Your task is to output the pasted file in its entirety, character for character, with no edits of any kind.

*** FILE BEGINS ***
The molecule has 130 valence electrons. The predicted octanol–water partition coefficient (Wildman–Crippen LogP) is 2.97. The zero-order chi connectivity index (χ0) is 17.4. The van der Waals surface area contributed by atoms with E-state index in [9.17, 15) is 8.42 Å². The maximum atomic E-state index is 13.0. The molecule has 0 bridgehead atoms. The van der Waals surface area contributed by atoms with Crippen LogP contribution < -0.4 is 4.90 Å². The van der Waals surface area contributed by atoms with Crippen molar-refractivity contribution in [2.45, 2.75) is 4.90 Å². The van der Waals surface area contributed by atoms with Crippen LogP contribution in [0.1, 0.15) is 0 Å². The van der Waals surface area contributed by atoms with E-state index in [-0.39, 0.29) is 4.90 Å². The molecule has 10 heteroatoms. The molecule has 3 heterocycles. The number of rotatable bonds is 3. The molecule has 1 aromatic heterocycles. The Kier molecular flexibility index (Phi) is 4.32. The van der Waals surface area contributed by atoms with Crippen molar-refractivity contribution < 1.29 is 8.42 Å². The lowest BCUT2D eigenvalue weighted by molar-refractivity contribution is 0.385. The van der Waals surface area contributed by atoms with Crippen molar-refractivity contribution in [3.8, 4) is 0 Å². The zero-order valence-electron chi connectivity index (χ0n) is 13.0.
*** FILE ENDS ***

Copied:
The molecule has 130 valence electrons. The predicted octanol–water partition coefficient (Wildman–Crippen LogP) is 2.97. The zero-order chi connectivity index (χ0) is 17.4. The van der Waals surface area contributed by atoms with E-state index in [9.17, 15) is 8.42 Å². The maximum atomic E-state index is 13.0. The molecule has 0 bridgehead atoms. The van der Waals surface area contributed by atoms with Crippen LogP contribution < -0.4 is 4.90 Å². The van der Waals surface area contributed by atoms with Crippen molar-refractivity contribution in [2.45, 2.75) is 4.90 Å². The van der Waals surface area contributed by atoms with Crippen LogP contribution in [0.1, 0.15) is 0 Å². The van der Waals surface area contributed by atoms with E-state index in [-0.39, 0.29) is 4.90 Å². The molecule has 10 heteroatoms. The molecule has 3 heterocycles. The number of rotatable bonds is 3. The molecule has 1 aromatic heterocycles. The Kier molecular flexibility index (Phi) is 4.32. The van der Waals surface area contributed by atoms with Crippen molar-refractivity contribution < 1.29 is 8.42 Å². The lowest BCUT2D eigenvalue weighted by molar-refractivity contribution is 0.385. The van der Waals surface area contributed by atoms with Crippen molar-refractivity contribution in [3.8, 4) is 0 Å². The zero-order valence-electron chi connectivity index (χ0n) is 13.0.